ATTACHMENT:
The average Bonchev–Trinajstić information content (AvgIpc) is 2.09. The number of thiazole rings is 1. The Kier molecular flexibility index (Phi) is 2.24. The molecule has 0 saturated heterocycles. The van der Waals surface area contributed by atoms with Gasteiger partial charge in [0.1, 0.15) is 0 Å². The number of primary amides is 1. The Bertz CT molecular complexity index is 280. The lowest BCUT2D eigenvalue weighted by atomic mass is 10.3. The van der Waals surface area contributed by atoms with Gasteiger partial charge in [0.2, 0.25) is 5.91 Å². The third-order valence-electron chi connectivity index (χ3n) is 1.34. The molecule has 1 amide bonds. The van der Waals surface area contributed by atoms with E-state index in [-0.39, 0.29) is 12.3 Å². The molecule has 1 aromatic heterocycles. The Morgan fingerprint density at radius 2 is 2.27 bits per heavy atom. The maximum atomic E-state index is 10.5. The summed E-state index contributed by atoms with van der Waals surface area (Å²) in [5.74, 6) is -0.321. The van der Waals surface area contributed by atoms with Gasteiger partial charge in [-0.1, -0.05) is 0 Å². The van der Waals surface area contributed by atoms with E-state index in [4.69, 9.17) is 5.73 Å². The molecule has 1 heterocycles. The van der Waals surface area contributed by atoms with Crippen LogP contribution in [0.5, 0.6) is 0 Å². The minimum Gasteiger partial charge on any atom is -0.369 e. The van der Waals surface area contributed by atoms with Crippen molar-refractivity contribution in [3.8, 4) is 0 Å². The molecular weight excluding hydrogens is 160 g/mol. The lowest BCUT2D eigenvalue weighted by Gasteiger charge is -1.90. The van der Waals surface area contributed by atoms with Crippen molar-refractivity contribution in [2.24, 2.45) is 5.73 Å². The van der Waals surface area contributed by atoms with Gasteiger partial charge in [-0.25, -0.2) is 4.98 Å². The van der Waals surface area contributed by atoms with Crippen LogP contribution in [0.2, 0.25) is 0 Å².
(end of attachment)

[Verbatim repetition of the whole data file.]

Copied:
The average Bonchev–Trinajstić information content (AvgIpc) is 2.09. The number of thiazole rings is 1. The Kier molecular flexibility index (Phi) is 2.24. The molecule has 0 saturated heterocycles. The van der Waals surface area contributed by atoms with Gasteiger partial charge in [0.1, 0.15) is 0 Å². The number of primary amides is 1. The Bertz CT molecular complexity index is 280. The lowest BCUT2D eigenvalue weighted by atomic mass is 10.3. The van der Waals surface area contributed by atoms with Gasteiger partial charge in [0.2, 0.25) is 5.91 Å². The third-order valence-electron chi connectivity index (χ3n) is 1.34. The molecule has 1 amide bonds. The van der Waals surface area contributed by atoms with E-state index in [-0.39, 0.29) is 12.3 Å². The molecule has 1 aromatic heterocycles. The Morgan fingerprint density at radius 2 is 2.27 bits per heavy atom. The maximum atomic E-state index is 10.5. The summed E-state index contributed by atoms with van der Waals surface area (Å²) in [5.74, 6) is -0.321. The van der Waals surface area contributed by atoms with Gasteiger partial charge in [-0.1, -0.05) is 0 Å². The van der Waals surface area contributed by atoms with E-state index in [4.69, 9.17) is 5.73 Å². The molecule has 1 heterocycles. The van der Waals surface area contributed by atoms with Crippen LogP contribution in [0.5, 0.6) is 0 Å². The minimum Gasteiger partial charge on any atom is -0.369 e. The van der Waals surface area contributed by atoms with Crippen molar-refractivity contribution in [3.8, 4) is 0 Å². The molecular weight excluding hydrogens is 160 g/mol. The lowest BCUT2D eigenvalue weighted by Gasteiger charge is -1.90. The van der Waals surface area contributed by atoms with Crippen molar-refractivity contribution in [2.24, 2.45) is 5.73 Å². The van der Waals surface area contributed by atoms with Gasteiger partial charge in [-0.25, -0.2) is 4.98 Å². The van der Waals surface area contributed by atoms with Crippen LogP contribution in [0.2, 0.25) is 0 Å².